Welcome to New Zealand






New Zealand Music


New Zealand Music

New Zealand Music

New Zealand music is a vibrant reflection of the civilization of the country. As the biggest country in Polynesia, the music of New Zealand is shaped by the aboriginal Maori and migrants from the region of the Pacific, though the musical origins of New Zealand music rest predominantly in the colonial history of the British, with some influences from America and Europe.

As the country has progressed and instituted its own culture, the artists of New Zealand have integrated these styles with homegrown influences to produce music that is truly New Zealand in manner.
The most well known styles of the latter part of the 20th century were hip hop and rock, both genres trimmed with the unique Pacific influences of New Zealand.


By the 21st century, dub, reggae, roots, and electronica were all in style with New Zealand artists. New Zealand has preserved a flourishing alternative scene for many decades.

The Maori people have also formulated a popular music genre, and integrated rock and roll, reggae, and other influences. The reggae groups of New Zealand like Fat Freddy's Drop, Katchafire, and Herbs, are very popular.

The 1990s witnessed the increasing popularity of hip hop bands like the Upper Hutt Posse Moana and the Moahunters, principally grounded in South Auckland.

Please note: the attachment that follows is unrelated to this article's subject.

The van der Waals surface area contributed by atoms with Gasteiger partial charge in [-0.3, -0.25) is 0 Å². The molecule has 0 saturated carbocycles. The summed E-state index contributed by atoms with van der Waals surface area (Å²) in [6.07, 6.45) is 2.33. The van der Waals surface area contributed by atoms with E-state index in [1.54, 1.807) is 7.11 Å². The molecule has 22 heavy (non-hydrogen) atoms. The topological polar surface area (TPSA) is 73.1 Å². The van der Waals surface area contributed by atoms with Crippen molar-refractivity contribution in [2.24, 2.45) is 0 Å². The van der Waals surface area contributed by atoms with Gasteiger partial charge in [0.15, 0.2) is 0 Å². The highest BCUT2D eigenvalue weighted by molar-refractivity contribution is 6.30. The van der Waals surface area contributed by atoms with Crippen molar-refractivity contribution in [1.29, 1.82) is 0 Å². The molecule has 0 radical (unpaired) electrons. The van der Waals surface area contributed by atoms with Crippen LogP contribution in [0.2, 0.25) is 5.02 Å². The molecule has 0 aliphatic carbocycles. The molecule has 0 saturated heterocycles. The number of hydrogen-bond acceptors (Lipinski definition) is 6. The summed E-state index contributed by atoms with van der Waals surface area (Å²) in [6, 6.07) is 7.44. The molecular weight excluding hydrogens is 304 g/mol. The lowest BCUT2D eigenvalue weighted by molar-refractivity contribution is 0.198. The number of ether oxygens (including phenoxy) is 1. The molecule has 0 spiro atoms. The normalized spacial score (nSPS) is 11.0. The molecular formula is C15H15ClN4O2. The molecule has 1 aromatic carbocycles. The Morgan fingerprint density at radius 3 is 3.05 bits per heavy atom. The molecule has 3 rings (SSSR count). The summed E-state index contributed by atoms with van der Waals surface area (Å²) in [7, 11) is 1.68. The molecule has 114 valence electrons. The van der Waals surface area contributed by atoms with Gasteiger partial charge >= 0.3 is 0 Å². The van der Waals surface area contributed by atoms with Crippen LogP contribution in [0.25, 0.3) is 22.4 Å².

In the more conservative styles, the geographic isolation of New Zealand and cultural surroundings may have contributed to the retarded growth of formal customs based on the classical music of Europe.

Nevertheless, these styles have also earned broad credit.

In a nutshell, Maori singing of pre-European New Zealand was micro-tonal, with an echoed melodic line that did not depart too far from a key note. Group singing was in chorus or at the musical octave. Instrumental music was performed on a mixture of struck, blown, and twirled musical instruments.

Missionaries contibuted harmony, a wider range and their musical instruments which were step by step used in new pieces.


The waiata-a-ringa or action song was mostly formulated in the early 20th century. Since settlement, the music of the Maori has grown in interaction and in parallel with styles from abroad, bringing forth a rich mixture of fresh styles.

The early Pakeha or European settlers had ethnic music shared with and similar to that of Australia's. The tradition is inspired with several fêtes, especially the yearly Tahora gathering, and musical artists such as Mike Harding have gained some fame for executing old and new New Zealand folk music.
New Zealand boasts of a proud heritage of Brass Bands, which have regular peasant contests, and frequently celebrate ethnic events. The NZ National Band has garnered accolades internationally.
It is claimed that New Zealand has more pipe bands than those found in Scotland. Historic links are kept throughout the nation by Caledonian Societies.

Music New Zealand

The country is frequently reminded of its European heritage by the invoking sounds of bagpipes at armed forces parades and commemorations.


There are also a great number of regional orchestras of semi-professional level performing their own concert series annually. These orchestras include the the Christchurch Symphony Orchestra, Vector Wellington Orchestra, and the Southern Sinfonia based in Dunedin.



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